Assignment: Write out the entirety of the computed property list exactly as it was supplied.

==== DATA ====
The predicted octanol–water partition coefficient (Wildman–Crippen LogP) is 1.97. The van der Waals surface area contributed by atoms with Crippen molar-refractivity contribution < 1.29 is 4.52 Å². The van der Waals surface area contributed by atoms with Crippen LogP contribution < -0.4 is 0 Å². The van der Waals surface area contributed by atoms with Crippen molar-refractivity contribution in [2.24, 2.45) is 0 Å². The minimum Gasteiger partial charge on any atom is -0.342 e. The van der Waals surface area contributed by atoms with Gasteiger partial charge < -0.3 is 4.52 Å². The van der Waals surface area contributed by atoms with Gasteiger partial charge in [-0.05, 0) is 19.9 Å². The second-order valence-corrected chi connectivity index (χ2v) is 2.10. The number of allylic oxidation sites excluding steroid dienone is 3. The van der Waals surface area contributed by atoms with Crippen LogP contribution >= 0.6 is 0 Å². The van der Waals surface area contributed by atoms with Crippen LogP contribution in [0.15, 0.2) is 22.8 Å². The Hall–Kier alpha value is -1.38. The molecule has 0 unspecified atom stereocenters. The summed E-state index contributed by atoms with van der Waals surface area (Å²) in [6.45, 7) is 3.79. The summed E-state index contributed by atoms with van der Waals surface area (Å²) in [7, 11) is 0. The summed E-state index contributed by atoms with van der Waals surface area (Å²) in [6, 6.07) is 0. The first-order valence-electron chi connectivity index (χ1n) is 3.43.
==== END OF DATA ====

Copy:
The predicted octanol–water partition coefficient (Wildman–Crippen LogP) is 1.97. The van der Waals surface area contributed by atoms with Crippen molar-refractivity contribution < 1.29 is 4.52 Å². The van der Waals surface area contributed by atoms with Crippen LogP contribution < -0.4 is 0 Å². The van der Waals surface area contributed by atoms with Crippen molar-refractivity contribution in [2.24, 2.45) is 0 Å². The minimum Gasteiger partial charge on any atom is -0.342 e. The van der Waals surface area contributed by atoms with Gasteiger partial charge < -0.3 is 4.52 Å². The van der Waals surface area contributed by atoms with Gasteiger partial charge in [-0.05, 0) is 19.9 Å². The second-order valence-corrected chi connectivity index (χ2v) is 2.10. The number of allylic oxidation sites excluding steroid dienone is 3. The van der Waals surface area contributed by atoms with Crippen LogP contribution >= 0.6 is 0 Å². The van der Waals surface area contributed by atoms with Crippen LogP contribution in [0.15, 0.2) is 22.8 Å². The Hall–Kier alpha value is -1.38. The molecule has 0 unspecified atom stereocenters. The summed E-state index contributed by atoms with van der Waals surface area (Å²) in [6.45, 7) is 3.79. The summed E-state index contributed by atoms with van der Waals surface area (Å²) in [7, 11) is 0. The summed E-state index contributed by atoms with van der Waals surface area (Å²) in [6, 6.07) is 0. The first-order valence-electron chi connectivity index (χ1n) is 3.43.